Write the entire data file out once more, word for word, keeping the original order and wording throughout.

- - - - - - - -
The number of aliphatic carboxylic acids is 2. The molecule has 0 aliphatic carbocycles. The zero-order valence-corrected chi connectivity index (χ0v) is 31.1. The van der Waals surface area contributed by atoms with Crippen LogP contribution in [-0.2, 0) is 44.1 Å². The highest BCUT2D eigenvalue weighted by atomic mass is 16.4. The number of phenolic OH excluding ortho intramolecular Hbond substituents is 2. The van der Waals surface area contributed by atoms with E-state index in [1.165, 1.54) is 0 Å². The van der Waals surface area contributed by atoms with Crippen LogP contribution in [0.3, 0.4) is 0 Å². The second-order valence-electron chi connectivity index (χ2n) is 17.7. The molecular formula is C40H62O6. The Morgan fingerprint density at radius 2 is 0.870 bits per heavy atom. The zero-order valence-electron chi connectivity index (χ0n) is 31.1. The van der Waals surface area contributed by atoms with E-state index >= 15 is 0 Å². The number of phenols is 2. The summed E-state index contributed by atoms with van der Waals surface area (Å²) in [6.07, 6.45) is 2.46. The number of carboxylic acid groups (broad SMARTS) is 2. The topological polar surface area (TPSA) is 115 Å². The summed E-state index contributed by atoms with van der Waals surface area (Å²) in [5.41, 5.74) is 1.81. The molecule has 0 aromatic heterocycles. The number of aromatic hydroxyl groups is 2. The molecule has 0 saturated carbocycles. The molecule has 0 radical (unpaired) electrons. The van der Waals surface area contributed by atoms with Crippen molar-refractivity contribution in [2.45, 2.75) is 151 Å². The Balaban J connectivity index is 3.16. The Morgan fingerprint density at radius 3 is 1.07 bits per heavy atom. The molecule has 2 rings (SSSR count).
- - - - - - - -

The number of aliphatic carboxylic acids is 2. The molecule has 0 aliphatic carbocycles. The zero-order valence-corrected chi connectivity index (χ0v) is 31.1. The van der Waals surface area contributed by atoms with Crippen LogP contribution in [-0.2, 0) is 44.1 Å². The highest BCUT2D eigenvalue weighted by atomic mass is 16.4. The number of phenolic OH excluding ortho intramolecular Hbond substituents is 2. The van der Waals surface area contributed by atoms with E-state index in [1.165, 1.54) is 0 Å². The van der Waals surface area contributed by atoms with Crippen LogP contribution in [0.3, 0.4) is 0 Å². The second-order valence-electron chi connectivity index (χ2n) is 17.7. The molecular formula is C40H62O6. The Morgan fingerprint density at radius 2 is 0.870 bits per heavy atom. The zero-order valence-electron chi connectivity index (χ0n) is 31.1. The van der Waals surface area contributed by atoms with E-state index >= 15 is 0 Å². The number of phenols is 2. The summed E-state index contributed by atoms with van der Waals surface area (Å²) in [6.07, 6.45) is 2.46. The number of carboxylic acid groups (broad SMARTS) is 2. The topological polar surface area (TPSA) is 115 Å². The summed E-state index contributed by atoms with van der Waals surface area (Å²) in [5.41, 5.74) is 1.81. The molecule has 0 aromatic heterocycles. The number of aromatic hydroxyl groups is 2. The molecule has 0 saturated carbocycles. The molecule has 0 radical (unpaired) electrons. The van der Waals surface area contributed by atoms with Crippen molar-refractivity contribution in [2.45, 2.75) is 151 Å². The Balaban J connectivity index is 3.16. The Morgan fingerprint density at radius 3 is 1.07 bits per heavy atom. The molecule has 2 rings (SSSR count).